Why don't they use the MOAB bombs on the Taliban in the hills,They are vehttp://www.globalsecurity.org/military/systems/munitions/moab.htmry big( 2000lbs) and kill everything within a mile of the impact zone.
 
#11
TartanJock said:
Why don't they use the MOAB bombs on the Taliban in the hills,They are vehttp://www.globalsecurity.org/military/systems/munitions/moab.htmry big( 2000lbs) and kill everything within a mile of the impact zone.
I think you missed a 0 out of the Mother Of All Bombs payload figure! IIRFC, this is the beastie that gets hoofed out of the back of a Herc and does a daisycutter with 23000lbs worth of whiz bang.
 
#12
rickshaw said:
TartanJock said:
Why don't they use the MOAB bombs on the Taliban in the hills,They are vehttp://www.globalsecurity.org/military/systems/munitions/moab.htmry big( 2000lbs) and kill everything within a mile of the impact zone.
I think you missed a 0 out of the Mother Of All Bombs payload figure! IIRFC, this is the beastie that gets hoofed out of the back of a Herc and does a daisycutter with 23000lbs worth of whiz bang.
It is the very same one rickshaw.Even better with another 0 on it, kill more of the barstewards.
 
#13
The ISI have a long standing relationship with the Taliban, that can not be denied and I wouldn't be surprised if the Pakistanis are trying to play both sides but the main thing that has to be understood about this whole situation is that:

Karzai, the mayor of Kabul, hates Pakistan and in turn the Pakistani Government and the ISI hates him back.

But a couple of thoughts:

South Asian Perspective
1)Karzai's claim over the Durand Line (Paks are uber sensitive about this)
2)No one sees, Karzai as a long runner, western propaganda aside the Taliban still hold popular support amongst the Pashtuns.
3)Going back to the Durand line, a group of Pashtuns, who support the status quo is better than ones who don't.
4)Karzai closer relations with the Indians, Pakistans hate this and suspect that the Indians have been supporting the Sadars (tribal goons) in Balochistan using Afghanistan as a base with tacit approval from Karzai. The violence in Balochistan is threatening Musharraf's designs for the new Gwadar port.
5) Gwadar is Musharraf's legacy to Pakistan, he and other believe that a successful port in Gwadar will not only bring Pakistan economic prosperity but will add to Pakistan's strategic power, the chinese have financed the building of this port as apart of their string of Pearls Strategy.
6) A port in Gwadar makes it less likely that the Indians could destroy the Pak Navy as they did.
7) Gwadar is important and in a round about way Karzai is threatening this.

War on Terror Perspective

1) In the original offensive against the 'terrorists' the Pakistanis focused exclusively on Al Qaeda and the Foreign terrorists.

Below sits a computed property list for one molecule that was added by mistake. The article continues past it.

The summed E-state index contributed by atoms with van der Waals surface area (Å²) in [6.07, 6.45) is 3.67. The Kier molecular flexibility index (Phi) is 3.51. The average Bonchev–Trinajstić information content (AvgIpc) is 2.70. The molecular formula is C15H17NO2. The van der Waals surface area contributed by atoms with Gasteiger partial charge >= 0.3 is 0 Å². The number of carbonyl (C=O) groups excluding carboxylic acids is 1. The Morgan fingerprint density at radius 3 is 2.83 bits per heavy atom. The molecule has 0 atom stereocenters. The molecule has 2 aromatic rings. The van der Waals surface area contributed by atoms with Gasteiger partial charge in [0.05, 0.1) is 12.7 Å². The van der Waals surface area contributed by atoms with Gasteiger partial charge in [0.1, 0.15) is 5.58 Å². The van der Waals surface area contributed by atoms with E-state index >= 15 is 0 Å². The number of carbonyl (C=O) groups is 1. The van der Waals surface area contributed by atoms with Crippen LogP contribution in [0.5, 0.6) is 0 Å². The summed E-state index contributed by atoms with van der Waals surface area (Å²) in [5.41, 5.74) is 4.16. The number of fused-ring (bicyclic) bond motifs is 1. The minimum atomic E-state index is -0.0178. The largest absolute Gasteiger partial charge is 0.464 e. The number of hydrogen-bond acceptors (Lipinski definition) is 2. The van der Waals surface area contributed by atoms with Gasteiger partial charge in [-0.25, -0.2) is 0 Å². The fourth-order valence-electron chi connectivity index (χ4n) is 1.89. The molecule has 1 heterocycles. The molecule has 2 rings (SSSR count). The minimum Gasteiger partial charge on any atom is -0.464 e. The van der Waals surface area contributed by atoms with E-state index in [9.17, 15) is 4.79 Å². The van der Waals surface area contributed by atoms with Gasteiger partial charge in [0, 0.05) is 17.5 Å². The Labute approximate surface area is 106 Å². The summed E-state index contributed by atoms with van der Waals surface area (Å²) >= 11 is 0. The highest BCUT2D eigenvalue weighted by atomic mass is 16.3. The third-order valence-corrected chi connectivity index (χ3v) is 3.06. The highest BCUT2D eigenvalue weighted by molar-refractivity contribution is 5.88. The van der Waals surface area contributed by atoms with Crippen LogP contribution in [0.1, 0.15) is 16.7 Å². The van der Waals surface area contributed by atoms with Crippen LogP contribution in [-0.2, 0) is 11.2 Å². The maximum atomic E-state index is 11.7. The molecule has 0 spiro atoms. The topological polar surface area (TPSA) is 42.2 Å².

2) Unlike now where the Taliban and Al Qaeda are seen as being part of one organisation (in popular culture at least) in the minds of the Pakistanis and certain other elements this was not the case and the Taliban were allowed to drift away.
3) The US support for Karzai now means that the Pakistanis are being to forced to deal with the Talibans in the tribal areas.
4) The Taliban are often members of important tribes whose inhabitants live in both Pakistan and Afghanistan - so basically attack one section of the tribe, you attack the other. So the problems that the Pakistanis have been facing the Tribal areas.
5) Many in the Pakistani government do not see, why they should support the Karzai and think that the Taliban is good for Pakistan
6) The war of terror is not popular in Pakistan, its certainly not popular in the tribal regions - but saying that the tribal elders have brokered a ceasefire in Wasiristan.
7) The British and the Americans are forcing unnecessary democratisation on Pakistan, if Bhutto or Sharif returns then the country will suffer and so will the war on terror at least in Pakistan will collapse.

Ceasefire
1) The attacks on the Taliban in a converse way have strengthened the hold that certain Taliban tribes have on certain sections of the tribal region.
2) The ceasefire in allows for the Pakistan government to talk to the Pakistani tribal elders and re-establish links with central government and hopefully weaken the Taliban hold.
3) The war in the tribal areas between the Taliban and the Pakistanis has not been popular with the non-combatants being more and more frustrated with sides.
4) However the ceasefire also in theory allows the Taliban to focus all their energies in Afghanistan.